Lessons From 'The Bachelorette': Why Gen-Y Should Never Play It Safe


Like every season of "The Bachelor" and "The Bachelorette" before, my sisters and have I tuned in with intense commitment to watch this season's bachelorette, Andi Dorfman, find her dream man.

On Monday night, we sat there with popcorn and great anticipation, waiting for Andi to hand the final rose to 33-year-old Nick Viall. Only then, she didn’t.

For those of you who didn’t watch, Viall is an endearing, confident but somewhat timid guy, with a bit of a naughty edge.

Okay, so there were some definite red flags: None of the guys liked him (always a bad sign); there was an unmistakable "bad boy" side to him and some questionable genuineness; he constantly struggled to effectively communicate.

These things weren’t deal-breakers, however. It was clear that most of these traits were amplified through clever production to drum up the entertainment edge -- aka reality television at its best.

To us, and most of America, it was reasonably obvious from the beginning. Nick and Andi had overwhelming and undeniable chemistry and she was so clearly falling for him. Then, on the final day, she simply decided that Nick was too great of a risk, and their relationship was too uncertain.

Just like that, she chose the "safe" guy, Josh Murray. Andi made the decision to go with her idea of her perfect guy, and she chose the easy, yet ordinary relationship and turned her back on the challenging and potentially miraculous one she could have had.

It got me thinking: Why are we so afraid to take this risk? Why are we so hesitant to dive deep into a passionate and an intense love affair in case we get our hearts broken?

The relationships I'm referring to are the ones that will either end in utter calamity or all-consuming, forever love. It’s a huge risk to take, but doesn’t the possibility of the hopeful outcome make it all worth it?

I mean, we all know what getting our heart broken feels like, and we’re afraid to try again because we know how it ended last time.

The thing is, what is a relationship without the potential for heartbreak? If there isn't the possibility of getting your heart broken, you’re obviously not that into this person anyway. Without this risk, what’s the point? Safety is perpetually boring.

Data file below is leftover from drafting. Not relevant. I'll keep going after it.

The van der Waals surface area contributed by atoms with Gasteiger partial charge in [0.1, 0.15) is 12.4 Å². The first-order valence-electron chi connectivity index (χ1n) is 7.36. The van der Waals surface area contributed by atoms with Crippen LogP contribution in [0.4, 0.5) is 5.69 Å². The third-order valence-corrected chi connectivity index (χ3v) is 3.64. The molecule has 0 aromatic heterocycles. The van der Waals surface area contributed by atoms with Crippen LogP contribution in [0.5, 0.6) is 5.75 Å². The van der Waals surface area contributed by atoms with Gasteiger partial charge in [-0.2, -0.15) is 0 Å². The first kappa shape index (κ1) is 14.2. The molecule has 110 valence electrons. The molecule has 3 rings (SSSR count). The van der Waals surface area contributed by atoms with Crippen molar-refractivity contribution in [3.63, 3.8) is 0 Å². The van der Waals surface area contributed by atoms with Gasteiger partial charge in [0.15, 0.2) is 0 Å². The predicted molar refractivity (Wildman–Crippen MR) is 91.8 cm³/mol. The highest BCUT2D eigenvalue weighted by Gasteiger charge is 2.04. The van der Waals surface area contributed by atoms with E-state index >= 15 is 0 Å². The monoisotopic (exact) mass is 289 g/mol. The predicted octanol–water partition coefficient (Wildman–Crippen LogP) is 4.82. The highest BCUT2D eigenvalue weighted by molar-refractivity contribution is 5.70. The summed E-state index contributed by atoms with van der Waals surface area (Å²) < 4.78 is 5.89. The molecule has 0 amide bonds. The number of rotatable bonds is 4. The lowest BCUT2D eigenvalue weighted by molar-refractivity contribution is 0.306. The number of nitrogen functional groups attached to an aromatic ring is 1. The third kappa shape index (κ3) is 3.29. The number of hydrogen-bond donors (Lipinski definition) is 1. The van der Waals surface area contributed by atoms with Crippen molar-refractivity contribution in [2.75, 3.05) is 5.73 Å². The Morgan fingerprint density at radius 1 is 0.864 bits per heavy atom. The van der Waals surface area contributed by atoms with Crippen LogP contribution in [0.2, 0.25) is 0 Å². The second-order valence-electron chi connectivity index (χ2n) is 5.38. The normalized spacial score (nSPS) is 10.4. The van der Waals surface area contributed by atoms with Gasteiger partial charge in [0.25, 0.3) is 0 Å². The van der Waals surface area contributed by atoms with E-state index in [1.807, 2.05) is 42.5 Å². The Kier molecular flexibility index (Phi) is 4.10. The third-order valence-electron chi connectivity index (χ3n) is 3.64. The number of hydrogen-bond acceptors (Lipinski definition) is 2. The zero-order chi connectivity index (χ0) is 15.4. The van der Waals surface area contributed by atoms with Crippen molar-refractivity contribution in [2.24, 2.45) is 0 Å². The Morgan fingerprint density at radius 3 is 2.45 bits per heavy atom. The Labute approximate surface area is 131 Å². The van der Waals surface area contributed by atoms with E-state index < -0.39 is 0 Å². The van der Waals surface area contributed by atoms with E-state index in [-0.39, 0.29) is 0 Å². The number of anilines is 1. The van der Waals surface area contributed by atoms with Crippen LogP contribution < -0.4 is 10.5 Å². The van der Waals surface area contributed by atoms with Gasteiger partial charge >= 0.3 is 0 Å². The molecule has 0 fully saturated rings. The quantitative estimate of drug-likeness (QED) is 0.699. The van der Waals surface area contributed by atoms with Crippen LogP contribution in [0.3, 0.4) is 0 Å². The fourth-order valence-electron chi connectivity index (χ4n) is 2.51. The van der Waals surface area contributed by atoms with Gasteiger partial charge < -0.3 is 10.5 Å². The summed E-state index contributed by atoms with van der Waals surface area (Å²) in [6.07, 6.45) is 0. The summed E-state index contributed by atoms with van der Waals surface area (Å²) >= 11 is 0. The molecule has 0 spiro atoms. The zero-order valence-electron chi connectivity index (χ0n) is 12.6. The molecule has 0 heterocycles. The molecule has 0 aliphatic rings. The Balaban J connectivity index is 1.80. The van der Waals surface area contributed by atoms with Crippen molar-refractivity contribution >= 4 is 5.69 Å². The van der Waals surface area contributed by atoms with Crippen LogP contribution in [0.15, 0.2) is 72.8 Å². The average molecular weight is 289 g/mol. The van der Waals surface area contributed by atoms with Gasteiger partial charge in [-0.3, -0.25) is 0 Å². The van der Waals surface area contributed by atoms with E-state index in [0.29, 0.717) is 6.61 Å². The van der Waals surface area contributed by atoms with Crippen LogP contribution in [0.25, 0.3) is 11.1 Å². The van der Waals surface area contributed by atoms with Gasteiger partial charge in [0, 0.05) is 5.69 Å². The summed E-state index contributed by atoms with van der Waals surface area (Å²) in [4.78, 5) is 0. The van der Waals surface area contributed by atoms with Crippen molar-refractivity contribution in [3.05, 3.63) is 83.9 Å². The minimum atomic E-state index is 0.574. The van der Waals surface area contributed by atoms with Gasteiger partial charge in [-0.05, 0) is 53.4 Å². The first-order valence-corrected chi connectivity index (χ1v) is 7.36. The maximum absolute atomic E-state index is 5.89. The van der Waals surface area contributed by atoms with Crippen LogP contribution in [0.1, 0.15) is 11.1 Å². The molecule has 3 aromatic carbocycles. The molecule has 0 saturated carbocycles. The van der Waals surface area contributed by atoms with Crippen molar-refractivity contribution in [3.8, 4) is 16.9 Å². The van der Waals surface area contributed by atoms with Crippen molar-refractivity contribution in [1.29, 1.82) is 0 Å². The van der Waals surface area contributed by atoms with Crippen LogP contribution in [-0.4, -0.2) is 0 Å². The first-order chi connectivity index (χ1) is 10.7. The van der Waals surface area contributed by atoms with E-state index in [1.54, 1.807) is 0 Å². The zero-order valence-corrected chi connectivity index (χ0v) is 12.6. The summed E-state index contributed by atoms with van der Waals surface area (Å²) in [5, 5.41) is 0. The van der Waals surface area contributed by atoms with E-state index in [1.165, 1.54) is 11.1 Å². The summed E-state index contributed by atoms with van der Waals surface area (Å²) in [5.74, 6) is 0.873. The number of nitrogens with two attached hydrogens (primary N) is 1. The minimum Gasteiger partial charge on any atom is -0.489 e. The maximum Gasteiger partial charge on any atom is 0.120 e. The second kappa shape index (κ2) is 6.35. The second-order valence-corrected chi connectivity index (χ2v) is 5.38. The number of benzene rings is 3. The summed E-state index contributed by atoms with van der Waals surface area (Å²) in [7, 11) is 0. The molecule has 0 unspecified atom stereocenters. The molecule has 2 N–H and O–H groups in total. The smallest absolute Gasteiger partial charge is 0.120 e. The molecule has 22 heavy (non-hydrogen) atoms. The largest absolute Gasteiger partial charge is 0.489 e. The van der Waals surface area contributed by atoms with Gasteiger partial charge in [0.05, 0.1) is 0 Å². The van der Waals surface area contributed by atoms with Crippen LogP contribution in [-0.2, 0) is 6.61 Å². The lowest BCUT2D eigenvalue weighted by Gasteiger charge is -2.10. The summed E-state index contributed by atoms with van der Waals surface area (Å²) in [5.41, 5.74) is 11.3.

I get that my analysis of Andi's decision may seem like a slightly ignorant call to make from the outside, and that television producers can do wondrous things to make us think and believe certain things for the purpose of entertainment.

But I really hope for Andi’s sake that myself, my sisters, the other viewers and Nick, who said himself she's playing it safe, have it entirely wrong. I hope she didn’t just take the safe option in Josh and that she’s actually madly in love with him because he does seem to be a really great guy.

I just have a feeling that’s not the case. Falling in love with the idea of someone is not the same as falling in love with the actual person.

In theory, Josh checks all the boxes: He's the favorite amongst the men, the pleaser, the likeable and genuine character and the cheery personality.

They are all amazing qualities, but you can’t argue with chemistry, instant lust or a connection that is simply unconditional because these qualities in a relationship are irrevocable.

So if you find yourself in a similar position, worried about taking a risk and totally afraid of heartbreak, you only need to ask yourself one question: Is this person worth taking a risk for?

If you can trust that he or she will do right by you and that he or she is a good person, then allow yourself to be honest about how you feel and follow those feelings. Just make sure this person is worth leaping for and if you truly believe he or she is, jump right in.

As hard as it is at the time, heartbreak is ultimately better than always wondering what might have been.

Photo Courtesy: ABC/The Bachelorette